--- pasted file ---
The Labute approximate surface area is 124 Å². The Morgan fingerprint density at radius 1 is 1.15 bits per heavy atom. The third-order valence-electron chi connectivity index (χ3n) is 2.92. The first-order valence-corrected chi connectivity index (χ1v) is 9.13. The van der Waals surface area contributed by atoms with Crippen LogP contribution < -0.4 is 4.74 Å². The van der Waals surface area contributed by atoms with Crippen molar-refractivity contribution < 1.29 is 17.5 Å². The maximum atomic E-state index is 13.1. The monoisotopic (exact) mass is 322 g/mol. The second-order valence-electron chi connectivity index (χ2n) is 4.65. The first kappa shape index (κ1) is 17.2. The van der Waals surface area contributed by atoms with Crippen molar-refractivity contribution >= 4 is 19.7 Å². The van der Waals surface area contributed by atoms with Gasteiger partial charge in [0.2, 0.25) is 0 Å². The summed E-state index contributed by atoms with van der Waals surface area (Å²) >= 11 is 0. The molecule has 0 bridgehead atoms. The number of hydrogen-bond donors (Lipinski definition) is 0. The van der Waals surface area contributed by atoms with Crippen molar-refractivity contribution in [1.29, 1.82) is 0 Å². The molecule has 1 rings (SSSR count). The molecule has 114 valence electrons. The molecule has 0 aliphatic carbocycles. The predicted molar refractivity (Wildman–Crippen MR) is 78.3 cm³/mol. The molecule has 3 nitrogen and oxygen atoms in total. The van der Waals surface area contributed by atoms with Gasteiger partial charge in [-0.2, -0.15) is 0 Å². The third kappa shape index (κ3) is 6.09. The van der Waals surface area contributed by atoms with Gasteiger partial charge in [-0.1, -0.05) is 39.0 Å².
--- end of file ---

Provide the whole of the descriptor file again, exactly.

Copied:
The Labute approximate surface area is 124 Å². The Morgan fingerprint density at radius 1 is 1.15 bits per heavy atom. The third-order valence-electron chi connectivity index (χ3n) is 2.92. The first-order valence-corrected chi connectivity index (χ1v) is 9.13. The van der Waals surface area contributed by atoms with Crippen LogP contribution < -0.4 is 4.74 Å². The van der Waals surface area contributed by atoms with Crippen molar-refractivity contribution < 1.29 is 17.5 Å². The maximum atomic E-state index is 13.1. The monoisotopic (exact) mass is 322 g/mol. The second-order valence-electron chi connectivity index (χ2n) is 4.65. The first kappa shape index (κ1) is 17.2. The van der Waals surface area contributed by atoms with Crippen molar-refractivity contribution >= 4 is 19.7 Å². The van der Waals surface area contributed by atoms with Gasteiger partial charge in [0.2, 0.25) is 0 Å². The summed E-state index contributed by atoms with van der Waals surface area (Å²) >= 11 is 0. The molecule has 0 bridgehead atoms. The number of hydrogen-bond donors (Lipinski definition) is 0. The van der Waals surface area contributed by atoms with Crippen molar-refractivity contribution in [1.29, 1.82) is 0 Å². The molecule has 1 rings (SSSR count). The molecule has 114 valence electrons. The molecule has 0 aliphatic carbocycles. The predicted molar refractivity (Wildman–Crippen MR) is 78.3 cm³/mol. The molecule has 3 nitrogen and oxygen atoms in total. The van der Waals surface area contributed by atoms with Gasteiger partial charge in [-0.2, -0.15) is 0 Å². The third kappa shape index (κ3) is 6.09. The van der Waals surface area contributed by atoms with Gasteiger partial charge in [-0.1, -0.05) is 39.0 Å².